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Social Customs & Etiquettes in Morocco
 
 
 

General

The family is the most significant unit of Moroccan life and plays an important role in all social relations. The individual is always subordinate to the family or group. Nepotism is viewed positively, since it indicates patronage of one's family. The family consists of both the nuclear and the extended family. The elderly are revered and respected and often exert a great influence on the rest of the family.

Moroccans' most cherished possession is their honour and dignity, which reflects not only on themselves but on all members of their extended family. Moroccans will go out of their way to preserve their personal honour. Hshuma (shame) occurs when other people know that they have behaved inappropriately. A Moroccan's sense of self-worth is externally focused, so the way others see them is of paramount importance. If someone is shamed, they may be ostracised by society, or even worse by their family. To avoid hshuma, many Moroccans will say or do things publicly because it makes them look good or helps them avoid embarrassment or awkwardness.

Meeting & Greeting

• When Moroccans greet each other they take their time and converse about their families, friends, and other general topics.

• Handshakes are the customary greeting between individuals of the same sex.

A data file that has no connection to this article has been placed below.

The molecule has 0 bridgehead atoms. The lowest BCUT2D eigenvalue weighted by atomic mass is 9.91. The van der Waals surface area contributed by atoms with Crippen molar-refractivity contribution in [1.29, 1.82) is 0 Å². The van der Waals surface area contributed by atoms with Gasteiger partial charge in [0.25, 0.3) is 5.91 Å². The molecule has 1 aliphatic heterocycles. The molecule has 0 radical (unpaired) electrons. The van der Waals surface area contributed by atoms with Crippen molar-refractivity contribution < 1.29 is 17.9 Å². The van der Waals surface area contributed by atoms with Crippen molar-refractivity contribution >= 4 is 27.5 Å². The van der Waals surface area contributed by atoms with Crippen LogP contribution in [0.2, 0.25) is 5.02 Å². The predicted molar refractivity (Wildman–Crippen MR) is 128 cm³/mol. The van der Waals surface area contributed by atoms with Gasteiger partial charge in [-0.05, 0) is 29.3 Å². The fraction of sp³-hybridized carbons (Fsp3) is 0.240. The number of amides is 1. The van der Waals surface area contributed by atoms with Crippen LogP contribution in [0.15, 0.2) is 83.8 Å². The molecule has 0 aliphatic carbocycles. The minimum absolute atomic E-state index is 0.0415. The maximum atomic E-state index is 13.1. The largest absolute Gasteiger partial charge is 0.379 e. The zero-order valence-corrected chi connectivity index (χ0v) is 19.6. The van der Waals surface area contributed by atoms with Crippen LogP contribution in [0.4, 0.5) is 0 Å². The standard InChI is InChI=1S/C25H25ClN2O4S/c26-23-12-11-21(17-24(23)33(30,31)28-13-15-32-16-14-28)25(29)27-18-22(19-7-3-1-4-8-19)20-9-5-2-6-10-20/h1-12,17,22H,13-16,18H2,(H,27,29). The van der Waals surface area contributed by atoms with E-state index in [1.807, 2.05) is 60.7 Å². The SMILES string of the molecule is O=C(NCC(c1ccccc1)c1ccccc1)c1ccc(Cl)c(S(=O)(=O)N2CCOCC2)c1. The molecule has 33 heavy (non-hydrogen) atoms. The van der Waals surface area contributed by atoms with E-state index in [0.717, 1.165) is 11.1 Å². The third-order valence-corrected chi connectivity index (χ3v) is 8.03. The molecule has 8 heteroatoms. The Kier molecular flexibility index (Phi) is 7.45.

• Handshakes may be somewhat weak according to western standards.

• Once a relationship has developed, it is common to kiss on both cheeks, starting with the left cheek while shaking hands, men with men and women with women.

• In any greeting that does take place between men and women, the woman must extend her hand first. If she does not, a man should bow his head in greeting.

• When entering a social function, shake hands with the person to your right and then continue around the room going from right to left.

• Say good-bye to each person individually when leaving.

Gift Giving Etiquette

• If you are invited to a Moroccan's home bring sweet pastries, nuts, figs, dates or flowers to the hostess.

• A small gift for the children is seen as a token of affection.

• Do not bring alcohol unless you know that your host drinks.

• Gifts are not opened when received.


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